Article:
Getting Patients To “Yes”: 6 Ways To Improve Treatment Acceptance In A Volatile Economy
June 2023 ISSUE June 1, 2023Practice Management Profitability
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With the current economic uncertainty, treatment acceptance rates are falling. While the economy is out of your control, patient acceptance rates are not. Here are 6 strategies to help keep your operatories filled and your patients healthy.
- Demonstrate the need for care
This sounds obvious, since it’s clear to you that your patient needs treatment. However, many patients lack a comprehensive understanding of their oral health challenges. You need to:
- Show…: Use radiographs, digital scans, and intra-oral camera shots to highlight their dental problems.
- … and tell: Be sure both you and your hygienist speak up about dental health issues you observe.
- Share the truth and the consequences: Communicate the potential negative consequences of refusing or delaying treatment. Explain how forgoing treatment could worsen their dental health, affecting not only their appearance, but also their overall health. For example, as we previously reported, decades of research prove the connection between periodontal disease and a host of other medical issues, including stroke, heart attack, etc.
- Highlight your competitive edge
Even in inflationary times, patients are willing to pay for treatment they perceive as valuable. Share testimonials or before-and-after photos (with consent) of past similar successful treatments.
- Give patients options and be transparent
Present several treatment options and recommend the best course of action based on your professional judgment. Complex treatment plans can be overwhelming for patients. Try to simplify them as much as possible, using layperson’s terms to explain the procedures and expected outcomes.
Be clear about what the treatment will entail and what it will cost. Such transparency can significantly improve treatment acceptance rates.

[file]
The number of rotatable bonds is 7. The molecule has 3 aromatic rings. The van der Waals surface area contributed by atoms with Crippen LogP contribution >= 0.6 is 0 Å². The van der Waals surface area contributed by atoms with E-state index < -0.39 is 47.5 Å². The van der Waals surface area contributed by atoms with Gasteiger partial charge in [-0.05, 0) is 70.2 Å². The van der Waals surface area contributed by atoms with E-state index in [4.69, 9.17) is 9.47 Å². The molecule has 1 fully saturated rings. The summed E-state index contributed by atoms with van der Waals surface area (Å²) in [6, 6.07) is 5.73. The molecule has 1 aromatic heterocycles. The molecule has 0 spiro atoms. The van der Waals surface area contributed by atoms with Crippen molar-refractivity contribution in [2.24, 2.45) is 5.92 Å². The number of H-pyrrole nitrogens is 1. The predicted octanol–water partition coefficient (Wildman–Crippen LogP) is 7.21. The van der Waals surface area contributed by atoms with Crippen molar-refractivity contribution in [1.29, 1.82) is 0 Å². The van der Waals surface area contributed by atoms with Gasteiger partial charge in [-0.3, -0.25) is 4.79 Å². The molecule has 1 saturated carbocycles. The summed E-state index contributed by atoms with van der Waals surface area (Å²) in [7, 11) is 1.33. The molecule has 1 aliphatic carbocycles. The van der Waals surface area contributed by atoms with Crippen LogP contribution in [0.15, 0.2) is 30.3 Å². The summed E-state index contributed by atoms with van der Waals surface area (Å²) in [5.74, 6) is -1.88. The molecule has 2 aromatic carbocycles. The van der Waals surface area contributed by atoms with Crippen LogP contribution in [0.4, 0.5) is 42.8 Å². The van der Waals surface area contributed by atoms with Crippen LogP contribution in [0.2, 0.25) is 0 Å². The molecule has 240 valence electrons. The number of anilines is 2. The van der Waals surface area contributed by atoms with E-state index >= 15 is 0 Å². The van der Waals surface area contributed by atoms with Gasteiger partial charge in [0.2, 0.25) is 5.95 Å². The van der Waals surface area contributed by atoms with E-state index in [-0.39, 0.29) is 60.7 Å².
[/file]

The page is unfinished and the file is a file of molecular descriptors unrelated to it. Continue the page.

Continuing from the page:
Many patients cancel or no-show because they’re unclear as to the cost of needed treatment and how it will be paid for. Thus, it’s critical to get a signed written agreement indicating when and how payment will be made.
- Don’t let money get in the way
Not everyone can afford to pay in full, but that shouldn’t keep them from saying “yes” to treatment. You can make your services affordable without cutting costs by offering flexible payment options. A clear, detailed discussion about your payment alternatives can alleviate many financial concerns.
If you do this in-house, ask for a reasonable down payment—around $500 for the patient-pay portion of the treatment cost. Set up monthly payments of no more than $200 a month for the balance by automatic credit card charge or bank draft. Don’t charge interest. Tip: To be sure the payment goes through each month, require patients to provide a backup account to charge (i.e., bank draft if using a credit card and vice versa).
- Offer a “payment-in-full” discount
Getting the full payment in advance all but ensures the patient will follow through with treatment. It’s also a huge incentive for patients who can afford it.
We’ve found it’s more enticing to describe this incentive as a flat cash amount, rather than a percentage discount. A $250 adjustment on a $5,000 fee is a much more powerful incentive to pay in full than a 5% discount.
- Cultivate relationships with patients
Your relationship with the patient significantly influences their perception of your quality of care. Take the time to get to know your patients and understand their concerns and preferences. People make decisions based on how they feel. They need to like—and have confidence in—you and your team. If they don’t, they’re more likely to say “no” to costly treatments.
Each interaction with your team members will influence how the patient feels about your practice. While this sounds obvious, you’d be surprised how many of these tips get ignored:
- Make sure the front desk team warmly greets each patient by name. (Be sure they know what the patient wants to be called: Mary, Ms. Johnson, Dr. Smith, etc.)
- Train your staff to effectively explain treatments and answer patient questions. They won’t have your in-depth knowledge, but they should be able to communicate effectively with patients.
- De-stress the scheduling process. A frustrating scheduling process makes it easy for the patient to lose confidence and cancel their planned treatment.
By implementing these strategies, you can get your patients to say “yes” to the treatments they need. This improves their health and ensures the success of your practice.
The McGill Advisory content Is provided For informational purposes only And does Not constitute legal, accounting, Or other professional advice.
Copyright © 2023 John K. McGill & Company, Inc.